VCE Literature is largely preoccupied with the critical analysis of literary texts in a variety of forms and contexts. It is considerably more challenging than VCE English as it required a much deeper understanding of literary conventions. In order to succeed in VCE Literature, it is imperative to appreciate these challenges. Here are a few CRUCIAL study suggestions that will ensure success within this highly challenging but rewarding subject.
1. Have an Intimate Understanding of Genre and Form: It is a VCAA requirement that any VCE Literature course examines texts within different genres and forms. In order to engage critically with the chosen texts, you must understand the various literally conventions that have informed their construction. Ensure you understand the differences between different genres and forms and how these are used and manipulated by authors’ in order to convey meaning. This is particularly important in Unit 3 AOS 1.
2. Read a Wide (and Broad) Range of Literally Texts: It can be assumed that you have chosen to study VCE Literature because you enjoy reading and understanding literary texts at a more sophisticated level. This can be enhanced by reading a wide range of texts throughout the year, these texts should include a range of different genres, forms, contexts and themes. A good place to start (to ensure academic merit at the VCE level) is the current and past VCAA Literature Prescribed Text Lists.
3. Practice Responding Critically to Set Texts: We all can express an opinion regarding a given text, however, being able to respond critically to these texts is a skill that needs to be practised before it can be perfected. Engaging critically to literary texts not only requires a deep knowledge and appreciation of the various themes, conventions and contexts but it also requires the ability to analyze these convincingly and concisely utilizing evidence from the given text. It is important to practice writing concisely and getting straight to the point - erroneous waffling or attempting to use complicated (“smart sounding”) words will NOT give you extra marks in an exam. In my experience as a tutor, two things can happen when you try and use overly complicated language in an exam: you will either start using the words inappropriately or inaccurately or your original message will become lost or harder to decipher - keep it simple.
4. Master Literary Criticisms/Perspectives: This is a key component of the VCE Literature course and is one of the distinguishing features which separates this study from VCE English. It is imperative that you understand the various forms of literary criticisms and how utilizing each one can ultimately lead to a different interpretation of a given text. For example, how would someone reading Jane Austin’s Persuasion interpret this text from a feminist perspective? How would this differ if they were to interpret this text from a postmodern perspective? Attempt to understand the key concepts underpinning each perspective and practice interpreting texts from a variety of these perspectives - how many ways can you convincingly interpret the same text?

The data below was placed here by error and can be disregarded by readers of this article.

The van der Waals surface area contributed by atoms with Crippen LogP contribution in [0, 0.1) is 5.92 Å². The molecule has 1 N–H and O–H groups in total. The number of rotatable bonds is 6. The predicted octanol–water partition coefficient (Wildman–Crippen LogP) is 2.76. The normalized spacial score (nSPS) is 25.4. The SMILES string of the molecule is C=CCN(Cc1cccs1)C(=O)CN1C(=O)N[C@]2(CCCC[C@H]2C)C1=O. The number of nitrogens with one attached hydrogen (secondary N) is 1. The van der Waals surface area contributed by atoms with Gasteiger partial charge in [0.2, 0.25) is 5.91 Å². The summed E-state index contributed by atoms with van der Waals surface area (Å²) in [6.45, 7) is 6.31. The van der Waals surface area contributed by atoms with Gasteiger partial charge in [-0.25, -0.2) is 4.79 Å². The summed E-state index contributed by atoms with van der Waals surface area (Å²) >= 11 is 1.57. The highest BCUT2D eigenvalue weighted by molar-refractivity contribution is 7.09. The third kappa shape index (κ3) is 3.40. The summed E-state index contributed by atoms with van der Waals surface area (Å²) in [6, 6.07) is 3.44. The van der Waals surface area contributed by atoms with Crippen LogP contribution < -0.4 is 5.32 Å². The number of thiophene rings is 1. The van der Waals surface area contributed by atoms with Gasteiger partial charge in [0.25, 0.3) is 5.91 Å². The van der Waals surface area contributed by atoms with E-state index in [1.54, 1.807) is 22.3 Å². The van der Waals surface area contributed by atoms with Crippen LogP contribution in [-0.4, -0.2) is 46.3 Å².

5. Understand the Meaning of Close Analysis: The VCE Literature Study Design requires students to ‘focus on detailed scrutiny of the language, style, concerns and construction of texts’. This will be what examiners look for when marking exams. Ensure that you do not simply retell the events of a text (this is not an analysis) and you scrutinize the given passages in detail. Although the exam will provide you with a number of passages to consider for the same text - these passages will be connected in some way, you need to understand what these connections are and how they can be used to argue a single main argument - for example, do the passages represent the growth of a given character? If so how do the given conventions (language, style, concerns, construction) demonstrate this?
6. Know the Study Design Inside and Out: The VCE Literature Study Design should be your best friend. You should know this as intimately as your teacher or tutor does. It is literally your ‘cheat sheet’ for SACS and the exam. Key knowledge tells you what you need to know and key skills tell you how this knowledge will be assessed. Use this information to your advantage.
I hope these tips helped - I have resisted giving you too much information (i.e. Telling you what the various genres, modes and literary perspectives are) as the main aim of this document is simply to give you ideas on how to utilize the knowledge you have already developed. Best of wishes and good luck for the remainder of the academic school year.